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Gradebook

Education news and notes from Tampa Bay and Florida

Today's news

19

July

Nay_success072008_a_31170c IN THE ZONE: Pinellas created a "success zone" of 20 struggling schools targeted for special assistance. The results have been mixed at best. (Times photo, Douglas Clifford)

MAKE IT BETTER: Fourth- and fifth-graders from Potter Elementary tour their East Tampa neighborhood, then midtown St. Petersburg, in hopes of finding ways to improve their own community.

SUPPORTING CHANGE: The Largo/Mid-Pinellas Chamber of Commerce joins a growing chorus calling for decentralized operations in the school system.

GROWING STRONG: Enrollment in Florida's for-profit colleges has increased 23 percent as the number of institutions also rises, mainly serving older adults seeking additional skills, the Sun-Sentinel reports.

LET THE VOTERS DECIDE: A candidate for Miami-Dade School Board says the nation's fifth-largest school district should have an elected superintendent. Sitting board members say they want to explore the idea, the Miami Herald reports.

ON PROBATION: A troubled Maitland charter school, which faced huge debt amid accusations of financial mismanagement, could win a reprieve and stay open, the Orlando Sentinel reports.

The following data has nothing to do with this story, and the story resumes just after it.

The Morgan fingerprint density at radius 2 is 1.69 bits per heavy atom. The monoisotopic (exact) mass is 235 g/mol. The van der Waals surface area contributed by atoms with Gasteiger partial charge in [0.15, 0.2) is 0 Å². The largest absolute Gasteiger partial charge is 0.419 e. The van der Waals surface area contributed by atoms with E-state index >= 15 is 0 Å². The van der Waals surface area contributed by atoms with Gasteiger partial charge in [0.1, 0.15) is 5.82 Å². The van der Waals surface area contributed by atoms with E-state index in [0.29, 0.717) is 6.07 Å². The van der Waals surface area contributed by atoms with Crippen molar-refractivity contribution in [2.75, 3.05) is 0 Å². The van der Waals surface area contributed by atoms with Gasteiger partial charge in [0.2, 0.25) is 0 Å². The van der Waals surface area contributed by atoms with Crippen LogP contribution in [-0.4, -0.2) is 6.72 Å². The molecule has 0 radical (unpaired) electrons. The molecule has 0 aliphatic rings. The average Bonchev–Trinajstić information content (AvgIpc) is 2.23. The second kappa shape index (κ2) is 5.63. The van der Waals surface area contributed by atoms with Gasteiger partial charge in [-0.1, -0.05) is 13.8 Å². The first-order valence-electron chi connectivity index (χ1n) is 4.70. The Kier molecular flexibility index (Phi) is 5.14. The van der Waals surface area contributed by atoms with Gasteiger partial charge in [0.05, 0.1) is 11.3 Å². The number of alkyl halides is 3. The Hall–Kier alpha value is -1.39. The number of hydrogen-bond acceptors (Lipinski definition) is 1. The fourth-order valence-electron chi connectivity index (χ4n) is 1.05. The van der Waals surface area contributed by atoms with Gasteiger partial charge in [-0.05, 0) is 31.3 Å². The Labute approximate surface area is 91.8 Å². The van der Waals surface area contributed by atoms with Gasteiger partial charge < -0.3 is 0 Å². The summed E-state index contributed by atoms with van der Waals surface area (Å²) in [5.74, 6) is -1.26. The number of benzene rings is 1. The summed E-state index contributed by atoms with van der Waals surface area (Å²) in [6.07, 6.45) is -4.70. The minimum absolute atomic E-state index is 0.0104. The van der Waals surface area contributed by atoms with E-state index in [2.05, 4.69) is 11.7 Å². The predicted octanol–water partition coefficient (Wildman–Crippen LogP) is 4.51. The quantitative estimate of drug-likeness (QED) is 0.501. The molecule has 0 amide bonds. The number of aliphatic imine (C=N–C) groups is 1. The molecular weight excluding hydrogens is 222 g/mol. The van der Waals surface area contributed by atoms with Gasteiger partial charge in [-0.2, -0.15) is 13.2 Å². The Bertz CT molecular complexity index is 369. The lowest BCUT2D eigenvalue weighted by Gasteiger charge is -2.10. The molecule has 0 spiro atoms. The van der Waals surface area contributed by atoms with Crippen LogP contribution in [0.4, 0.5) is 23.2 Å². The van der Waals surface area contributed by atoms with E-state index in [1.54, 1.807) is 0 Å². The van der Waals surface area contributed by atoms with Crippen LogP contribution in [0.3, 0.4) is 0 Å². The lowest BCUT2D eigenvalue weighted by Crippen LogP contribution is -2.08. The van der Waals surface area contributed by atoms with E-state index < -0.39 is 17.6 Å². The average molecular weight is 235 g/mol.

OOPS: The Manatee school district admits it made a mistake in saying it had no knowledge that a star high school football player, who now faces murder charges, had been arrested in 2007, the Bradenton Herald reports.

NO CYBERBULLYING ALLOWED: Leon superintendent Jackie Pons takes a strong stance against online bullying, which played a role in the dismissal of several high school softball coaches, the Tallahassee Democrat reports.

COLLABORATION IN CRESTVIEW: University of West Florida officials seek to work with FAMU as it looks to open a pharmacy school in the north Florida town, the Northwest Florida Daily News reports.

BUDGET ROUNDUP: Flagler will close the day care centers it has operated for employees' children, the Daytona Beach News-Journal reports. FSU gives its employees passes to ride the public bus system for free, the Tallahassee Democrat reports.

AROUND THE NATION: School districts look at more factors than race in the latest wave of integration, the NY Times Magazine reports. The Texas Board of Education allows schools to teach Bible classes, the AP reports.

Visit the Gradebook at noon for an interview with Sami Leigh Scott, the new president of the Pinellas School Advisory Councils Association.

[Last modified: Tuesday, May 25, 2010 9:50am]

    

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